Education Week: Lies Latter-day women believe and truths Christ wants them to know

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Kristen Walker Smith, a bestselling author and co-host of the One Minute Scripture Study podcast, emphasizes gospel truths in her presentation about lies Latter-day women believe. Smith began her Education Week four-day lecture series on Tuesday by covering the topic of not feeling enough. (Payton Pingree)

Kristen Walker Smith, a bestselling author and co-host of the One Minute Scripture Study podcast, taught an Education Week lecture about lies Latter-day Saint women believe and the truths Christ wants them to know. 

Smith began her Education Week four-day lecture series on Tuesday by covering the topic of not feeling enough. She organized her presentation in three sections based on different lies women believe and the truths which counteract those thoughts.

Lie: Others can do great things, but I’m too ordinary. Truth: I am amazing and destined to do great things. It’s just who I am. 

Smith introduced this lie by telling the audience about how she constantly compared herself to her older sister while growing up. 

“I based so much of my life around comparing myself to her,” Smith said. “I thought, ’I will just settle because I can’t do great things.’” She extended this thought by asking the audience if they had related to that feeling of comparison. 

“Maybe you have someone in your ward who is the perfect woman,” Smith said. “She’s always there serving people, has a line of 25 kids but they always look fabulous every Sunday, her husband is perfect. Do you ever go online and look at people’s Instagram and think, ‘I will never be enough?’”

Smith said each individual is unique and is destined to do different things.

“God doesn’t make mistakes,” Smith said. “You are here on purpose because God can count on you to do the things he trusts you to do every single day. He doesn’t need you to be perfect, He needs you to be willing.”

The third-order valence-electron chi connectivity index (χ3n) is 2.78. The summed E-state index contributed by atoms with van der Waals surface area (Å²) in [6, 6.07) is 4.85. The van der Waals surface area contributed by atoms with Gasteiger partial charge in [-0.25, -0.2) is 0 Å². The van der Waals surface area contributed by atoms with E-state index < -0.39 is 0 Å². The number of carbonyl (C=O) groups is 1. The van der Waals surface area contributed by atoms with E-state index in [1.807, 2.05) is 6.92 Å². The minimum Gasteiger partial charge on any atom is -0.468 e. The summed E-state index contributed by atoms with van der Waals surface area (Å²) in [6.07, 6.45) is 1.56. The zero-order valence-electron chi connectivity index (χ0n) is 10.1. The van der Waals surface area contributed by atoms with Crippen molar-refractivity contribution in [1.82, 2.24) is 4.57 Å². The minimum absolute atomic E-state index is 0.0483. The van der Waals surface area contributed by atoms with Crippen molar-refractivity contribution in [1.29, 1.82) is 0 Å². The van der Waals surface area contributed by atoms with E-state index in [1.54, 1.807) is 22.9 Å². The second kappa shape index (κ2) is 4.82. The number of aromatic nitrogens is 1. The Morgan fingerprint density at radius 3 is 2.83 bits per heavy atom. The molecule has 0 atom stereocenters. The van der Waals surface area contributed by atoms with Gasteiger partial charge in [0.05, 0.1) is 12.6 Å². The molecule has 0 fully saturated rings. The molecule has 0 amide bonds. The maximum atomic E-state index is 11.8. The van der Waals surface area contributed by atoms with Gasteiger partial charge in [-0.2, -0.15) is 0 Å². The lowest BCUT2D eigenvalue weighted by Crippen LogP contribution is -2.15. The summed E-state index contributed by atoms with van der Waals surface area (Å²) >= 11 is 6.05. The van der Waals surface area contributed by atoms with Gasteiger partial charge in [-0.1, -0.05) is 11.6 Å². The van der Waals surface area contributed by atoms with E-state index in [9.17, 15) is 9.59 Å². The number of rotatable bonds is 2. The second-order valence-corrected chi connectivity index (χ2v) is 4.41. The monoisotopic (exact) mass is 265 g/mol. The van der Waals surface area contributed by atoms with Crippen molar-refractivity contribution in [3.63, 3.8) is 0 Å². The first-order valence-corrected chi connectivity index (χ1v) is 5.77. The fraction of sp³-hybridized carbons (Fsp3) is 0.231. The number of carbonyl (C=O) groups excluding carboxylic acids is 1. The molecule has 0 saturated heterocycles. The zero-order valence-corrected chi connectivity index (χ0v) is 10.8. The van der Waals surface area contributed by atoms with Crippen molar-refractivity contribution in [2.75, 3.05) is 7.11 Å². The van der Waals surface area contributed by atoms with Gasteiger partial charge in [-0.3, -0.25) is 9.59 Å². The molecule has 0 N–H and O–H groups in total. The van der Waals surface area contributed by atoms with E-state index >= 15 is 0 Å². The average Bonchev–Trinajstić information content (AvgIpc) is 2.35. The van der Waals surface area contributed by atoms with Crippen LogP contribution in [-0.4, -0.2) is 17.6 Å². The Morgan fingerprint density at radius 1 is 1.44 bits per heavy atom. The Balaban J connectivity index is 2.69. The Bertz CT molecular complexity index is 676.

Lie: I just can’t do it. I’ll never be enough for the Celestial Kingdom. Truth: I’m totally going to make it; with Jesus I’m more than enough.

Smith explained how people often compare their spiritual power to others’ and think they are not doing enough. 

“We are our harshest critics,” Smith said. “We think ‘I should be a perfectly patient mother. I should be constantly aware of others’ needs and ready to fill them. I should be a scripture scholar.’”

Smith explained this is not how Christ sees people. She said He is there to help everyone along every step of the way to get to the Celestial Kingdom. 

“Christ will do spiritual surgery on us,” Smith said. “That’s part of the plan. We just have to do our little part by staying on the path.”

Lie: God loves everyone, but not me personally. Truth: I am so loved it’s ridiculous.

Smith showed a slide with the phrase, “According to the world, I need to be ____ to be loved and accepted?” She then asked the audience to call out words to fill the blank. Answers included the words thin, popular, fun, beautiful, well-dressed and smart but not too smart. 

“We all know the list,” Smith said. “We know the things we need to do to be loved and accepted.”

Smith moved to the next slide which read, “According to Jesus, I need to be ____ to be loved and accepted?” Answers from the audience included words such as obedient, kind, humble and loyal. 

Smith contrasted these ideas in telling the audience how in reality, nothing has to go in the blank. “According to Jesus, you are loved,” Smith said. “He loves it when you are humble and obedient, but His love for you doesn’t change.”

She explained Jesus has seen all of people’s sins and has been with them during the times they have struggled. “He took your pains. You are worth it to Him.”

Smith ended her presentation by telling the audience she hoped they could feel better after hearing those truths. “I hope you believe more in yourself and love yourself more because God believes in you,” Smith said.

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